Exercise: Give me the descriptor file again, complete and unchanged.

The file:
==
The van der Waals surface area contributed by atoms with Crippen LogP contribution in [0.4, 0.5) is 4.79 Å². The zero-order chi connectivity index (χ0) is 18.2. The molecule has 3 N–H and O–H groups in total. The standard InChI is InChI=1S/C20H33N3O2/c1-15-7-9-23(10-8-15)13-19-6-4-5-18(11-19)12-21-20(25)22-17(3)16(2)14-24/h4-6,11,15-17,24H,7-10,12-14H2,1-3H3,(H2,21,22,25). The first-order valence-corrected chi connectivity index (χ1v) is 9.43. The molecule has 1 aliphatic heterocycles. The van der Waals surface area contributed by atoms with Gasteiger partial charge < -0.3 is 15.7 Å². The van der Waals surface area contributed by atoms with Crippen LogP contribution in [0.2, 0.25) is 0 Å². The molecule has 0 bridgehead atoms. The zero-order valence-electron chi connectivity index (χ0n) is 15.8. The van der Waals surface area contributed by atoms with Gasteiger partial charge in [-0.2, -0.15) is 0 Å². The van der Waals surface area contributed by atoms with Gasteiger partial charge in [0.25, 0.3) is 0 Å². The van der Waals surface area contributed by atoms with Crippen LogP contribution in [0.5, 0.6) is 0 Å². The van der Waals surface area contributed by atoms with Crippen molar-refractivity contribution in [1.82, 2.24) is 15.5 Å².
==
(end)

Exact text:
The van der Waals surface area contributed by atoms with Crippen LogP contribution in [0.4, 0.5) is 4.79 Å². The zero-order chi connectivity index (χ0) is 18.2. The molecule has 3 N–H and O–H groups in total. The standard InChI is InChI=1S/C20H33N3O2/c1-15-7-9-23(10-8-15)13-19-6-4-5-18(11-19)12-21-20(25)22-17(3)16(2)14-24/h4-6,11,15-17,24H,7-10,12-14H2,1-3H3,(H2,21,22,25). The first-order valence-corrected chi connectivity index (χ1v) is 9.43. The molecule has 1 aliphatic heterocycles. The van der Waals surface area contributed by atoms with Gasteiger partial charge < -0.3 is 15.7 Å². The van der Waals surface area contributed by atoms with Crippen LogP contribution in [0.2, 0.25) is 0 Å². The molecule has 0 bridgehead atoms. The zero-order valence-electron chi connectivity index (χ0n) is 15.8. The van der Waals surface area contributed by atoms with Gasteiger partial charge in [-0.2, -0.15) is 0 Å². The van der Waals surface area contributed by atoms with Gasteiger partial charge in [0.25, 0.3) is 0 Å². The van der Waals surface area contributed by atoms with Crippen LogP contribution in [0.5, 0.6) is 0 Å². The van der Waals surface area contributed by atoms with Crippen molar-refractivity contribution in [1.82, 2.24) is 15.5 Å².